Ok, I have a cold feeling in the pit of my stomach right now.
I was working with my laptop and it started clicking. So I tried to shut down. It grew sluggish so I took out the battery and unplugged it to shut it off. It was a little warm on the bottom so I waited a while and let it cool off. I just booted it up and the Sony logo appears (it’s a Vaio with XP) and … no post. No mem test. Just the works:
Operating System Not Found
Hit space bar and the message repeats. This is a total hard drive failure, isn’t it? Is there any hope at all?
Ouch, my sympathies. Hard drive loss is never fun, and that’s what it sounds like.
As long as this won’t void any applicable warranties, you can try removing the hard drive and putting it in the freezer overnite. Then put it back in the system (still ice cold, but with no visible ice or frost on it) and see if it boots. Sometimes the freezing unsticks stuck parts and gives a dead hard drive a little bit more life. Even if this does work, start backing up data ASAP because that drive will die again when it warms up.
Before you totally freak out, try reseating the hard drive. Turn everything off, unplug the bugger, pull out the battery if you’re paranoid. Then take out the hard drive and carefully reseat it. This worked for me about 50% of the time when I did on-site tech support. Maybe my users jogged with their laptops or did something else extra-jiggly, but it can’t hurt to try.
Edit: try simply reseating the drive before you follow any crazy “boil the drive” advice. :wink:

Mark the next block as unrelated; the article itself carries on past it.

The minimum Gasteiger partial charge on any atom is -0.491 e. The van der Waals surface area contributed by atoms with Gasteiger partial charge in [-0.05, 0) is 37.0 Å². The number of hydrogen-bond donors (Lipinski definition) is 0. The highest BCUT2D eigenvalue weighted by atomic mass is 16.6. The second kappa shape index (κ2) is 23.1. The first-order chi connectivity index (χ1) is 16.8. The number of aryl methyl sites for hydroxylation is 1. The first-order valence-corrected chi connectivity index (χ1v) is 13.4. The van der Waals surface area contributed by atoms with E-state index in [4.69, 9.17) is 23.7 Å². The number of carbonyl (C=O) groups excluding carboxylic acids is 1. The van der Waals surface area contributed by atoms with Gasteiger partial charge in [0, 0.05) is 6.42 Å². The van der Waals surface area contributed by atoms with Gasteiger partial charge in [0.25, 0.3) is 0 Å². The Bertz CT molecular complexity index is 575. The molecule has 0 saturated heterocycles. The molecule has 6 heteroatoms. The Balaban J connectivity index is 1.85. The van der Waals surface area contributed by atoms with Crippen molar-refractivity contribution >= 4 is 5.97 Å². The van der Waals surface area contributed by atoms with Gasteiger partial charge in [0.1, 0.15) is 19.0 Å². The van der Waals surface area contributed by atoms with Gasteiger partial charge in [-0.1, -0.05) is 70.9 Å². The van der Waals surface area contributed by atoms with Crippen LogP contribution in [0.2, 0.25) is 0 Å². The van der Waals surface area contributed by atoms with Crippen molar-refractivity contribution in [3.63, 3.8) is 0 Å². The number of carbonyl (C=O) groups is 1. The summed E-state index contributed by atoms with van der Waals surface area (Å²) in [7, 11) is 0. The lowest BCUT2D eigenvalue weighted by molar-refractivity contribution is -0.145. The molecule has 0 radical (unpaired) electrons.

I’m not having fun with you, Andrew. When you have the computer setup to boot from the floppy and forget and leave a non-bootable floppy in the floppy drive, that is exactly the message you get.
It happens because the computer is looking at the A: drive for an OS, but if there is a normal garden variety floppy in there, it can’t start up, nor can it move on to attempt to boot of the hard drive. Thus, it gives you this awful message. I have had it happen to me too many times.
You also might try taking out the drive, shaking it gently, and putting it back. If the bearings are worn and “sticking”, sometimes the drive will have this problem. Usually you can get it to start eventually, at which point you save everything you can…
Along the lines of Tyrion’s suggestion to rescue your data, if you’ve got another PC with a CD burner, grab yourself a Knoppix Linux LiveCD. It’s a fully-functional version of Linux (GUI, networking, the works) that boots entirely off the CD.
It’s meant to demo Linux on non-Linux PCs without disturbing the existing OS (Knoppix doesn’t write anything to disk when it runs), but I’ve found it makes a damned handy emergency recovery disk for these types of situations. And you don’t need to know much about Linux to use it (I have almost zero Linux experience, and I managed to use it with minimal difficulty).
Linux is flaky when writing to NTFS, so be sure you’ve either got a FAT32 partition on a non-dying hard drive in the computer you’re rescuing, or network yourself to another PC (in which case the filesystem doesn’t matter).
Even if you aren’t having problems, you might want to grab a copy. It’s good to have around in an emergency, and it’s fun to play in a “sandbox” copy of a different OS. And the hardware detection (flaky in most Linux distros) in Knoppix is amazing – Microsoft could learn a thing or two from the guys who put the Knoppix CD together.
In addition to backing up over a network or to another hard drive on the failing system, Knoppix has CD burning software so you can backup that way, too. However, since Knoppix has to be in the CD drive at all times, you need to have a secondary CD burner for this method to work.
Knoppix also has a partition manager ala PartionMagic, though I haven’t used it and thus can’t speak to its effectiveness.
I believe it’s a 60gig and it’s a Sony Vaio so the brand is whatever Sony likes to use. I’ll try the reseating, Tyrion’s slaving idea (because I know how to do that), then maybe the freezing, then maybe this Knoppix thing, then I’m shooting the drive as skeet.